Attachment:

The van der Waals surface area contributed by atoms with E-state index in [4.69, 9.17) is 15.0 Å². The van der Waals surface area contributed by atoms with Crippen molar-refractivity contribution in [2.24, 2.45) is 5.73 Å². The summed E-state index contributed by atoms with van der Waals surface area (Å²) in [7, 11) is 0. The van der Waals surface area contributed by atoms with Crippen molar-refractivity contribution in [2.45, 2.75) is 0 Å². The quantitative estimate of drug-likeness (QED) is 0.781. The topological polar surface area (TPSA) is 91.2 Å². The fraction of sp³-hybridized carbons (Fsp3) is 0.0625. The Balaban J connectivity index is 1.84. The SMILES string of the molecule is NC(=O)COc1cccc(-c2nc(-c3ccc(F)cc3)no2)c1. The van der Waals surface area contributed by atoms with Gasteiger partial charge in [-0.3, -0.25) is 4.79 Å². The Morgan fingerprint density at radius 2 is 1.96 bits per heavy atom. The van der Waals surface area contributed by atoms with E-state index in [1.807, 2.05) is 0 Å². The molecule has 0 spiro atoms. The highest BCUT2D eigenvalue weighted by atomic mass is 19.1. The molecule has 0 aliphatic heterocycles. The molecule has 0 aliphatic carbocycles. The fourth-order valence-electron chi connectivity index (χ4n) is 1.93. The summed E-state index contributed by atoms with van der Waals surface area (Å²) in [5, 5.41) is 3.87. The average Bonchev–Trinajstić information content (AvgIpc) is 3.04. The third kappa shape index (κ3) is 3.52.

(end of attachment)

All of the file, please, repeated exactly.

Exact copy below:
The van der Waals surface area contributed by atoms with E-state index in [4.69, 9.17) is 15.0 Å². The van der Waals surface area contributed by atoms with Crippen molar-refractivity contribution in [2.24, 2.45) is 5.73 Å². The summed E-state index contributed by atoms with van der Waals surface area (Å²) in [7, 11) is 0. The van der Waals surface area contributed by atoms with Crippen molar-refractivity contribution in [2.45, 2.75) is 0 Å². The quantitative estimate of drug-likeness (QED) is 0.781. The topological polar surface area (TPSA) is 91.2 Å². The fraction of sp³-hybridized carbons (Fsp3) is 0.0625. The Balaban J connectivity index is 1.84. The SMILES string of the molecule is NC(=O)COc1cccc(-c2nc(-c3ccc(F)cc3)no2)c1. The van der Waals surface area contributed by atoms with Gasteiger partial charge in [-0.3, -0.25) is 4.79 Å². The Morgan fingerprint density at radius 2 is 1.96 bits per heavy atom. The van der Waals surface area contributed by atoms with E-state index in [1.807, 2.05) is 0 Å². The molecule has 0 spiro atoms. The highest BCUT2D eigenvalue weighted by atomic mass is 19.1. The molecule has 0 aliphatic heterocycles. The molecule has 0 aliphatic carbocycles. The fourth-order valence-electron chi connectivity index (χ4n) is 1.93. The summed E-state index contributed by atoms with van der Waals surface area (Å²) in [5, 5.41) is 3.87. The average Bonchev–Trinajstić information content (AvgIpc) is 3.04. The third kappa shape index (κ3) is 3.52.